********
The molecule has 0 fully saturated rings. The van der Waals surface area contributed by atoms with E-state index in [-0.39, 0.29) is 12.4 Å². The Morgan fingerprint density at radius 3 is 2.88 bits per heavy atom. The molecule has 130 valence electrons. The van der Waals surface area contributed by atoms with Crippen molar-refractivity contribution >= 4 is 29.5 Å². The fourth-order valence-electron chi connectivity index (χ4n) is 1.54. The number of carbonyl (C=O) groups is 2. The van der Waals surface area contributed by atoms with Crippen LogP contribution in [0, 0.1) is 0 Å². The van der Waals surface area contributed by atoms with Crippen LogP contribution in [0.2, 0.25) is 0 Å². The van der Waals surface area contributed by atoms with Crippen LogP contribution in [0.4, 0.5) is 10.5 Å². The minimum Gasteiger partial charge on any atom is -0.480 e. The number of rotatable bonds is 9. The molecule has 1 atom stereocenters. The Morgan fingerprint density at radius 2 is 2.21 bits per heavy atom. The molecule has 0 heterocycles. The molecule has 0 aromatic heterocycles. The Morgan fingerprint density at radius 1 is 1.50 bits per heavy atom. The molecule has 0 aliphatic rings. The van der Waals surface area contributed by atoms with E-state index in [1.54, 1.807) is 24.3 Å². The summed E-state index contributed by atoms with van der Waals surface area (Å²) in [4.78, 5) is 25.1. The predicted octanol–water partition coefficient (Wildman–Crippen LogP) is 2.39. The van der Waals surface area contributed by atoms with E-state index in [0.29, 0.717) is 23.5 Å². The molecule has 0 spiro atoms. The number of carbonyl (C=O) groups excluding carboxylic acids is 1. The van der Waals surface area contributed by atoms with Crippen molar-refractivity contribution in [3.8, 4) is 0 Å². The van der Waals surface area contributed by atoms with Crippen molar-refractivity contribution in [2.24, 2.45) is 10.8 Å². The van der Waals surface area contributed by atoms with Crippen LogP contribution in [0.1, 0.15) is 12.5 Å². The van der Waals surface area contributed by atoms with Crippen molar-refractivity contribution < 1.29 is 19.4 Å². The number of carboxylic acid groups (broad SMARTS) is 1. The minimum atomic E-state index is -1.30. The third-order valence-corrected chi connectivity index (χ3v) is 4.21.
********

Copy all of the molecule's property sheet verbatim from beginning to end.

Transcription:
The molecule has 0 fully saturated rings. The van der Waals surface area contributed by atoms with E-state index in [-0.39, 0.29) is 12.4 Å². The Morgan fingerprint density at radius 3 is 2.88 bits per heavy atom. The molecule has 130 valence electrons. The van der Waals surface area contributed by atoms with Crippen molar-refractivity contribution >= 4 is 29.5 Å². The fourth-order valence-electron chi connectivity index (χ4n) is 1.54. The number of carbonyl (C=O) groups is 2. The van der Waals surface area contributed by atoms with Crippen LogP contribution in [0, 0.1) is 0 Å². The van der Waals surface area contributed by atoms with Crippen LogP contribution in [0.2, 0.25) is 0 Å². The van der Waals surface area contributed by atoms with Crippen LogP contribution in [0.4, 0.5) is 10.5 Å². The minimum Gasteiger partial charge on any atom is -0.480 e. The number of rotatable bonds is 9. The molecule has 1 atom stereocenters. The Morgan fingerprint density at radius 2 is 2.21 bits per heavy atom. The molecule has 0 heterocycles. The molecule has 0 aromatic heterocycles. The Morgan fingerprint density at radius 1 is 1.50 bits per heavy atom. The molecule has 0 aliphatic rings. The van der Waals surface area contributed by atoms with E-state index in [1.54, 1.807) is 24.3 Å². The summed E-state index contributed by atoms with van der Waals surface area (Å²) in [4.78, 5) is 25.1. The predicted octanol–water partition coefficient (Wildman–Crippen LogP) is 2.39. The van der Waals surface area contributed by atoms with E-state index in [0.29, 0.717) is 23.5 Å². The molecule has 0 spiro atoms. The number of carbonyl (C=O) groups excluding carboxylic acids is 1. The van der Waals surface area contributed by atoms with Crippen molar-refractivity contribution in [3.8, 4) is 0 Å². The van der Waals surface area contributed by atoms with Crippen molar-refractivity contribution in [2.24, 2.45) is 10.8 Å². The van der Waals surface area contributed by atoms with Crippen LogP contribution in [0.1, 0.15) is 12.5 Å². The van der Waals surface area contributed by atoms with Crippen molar-refractivity contribution < 1.29 is 19.4 Å². The number of carboxylic acid groups (broad SMARTS) is 1. The minimum atomic E-state index is -1.30. The third-order valence-corrected chi connectivity index (χ3v) is 4.21.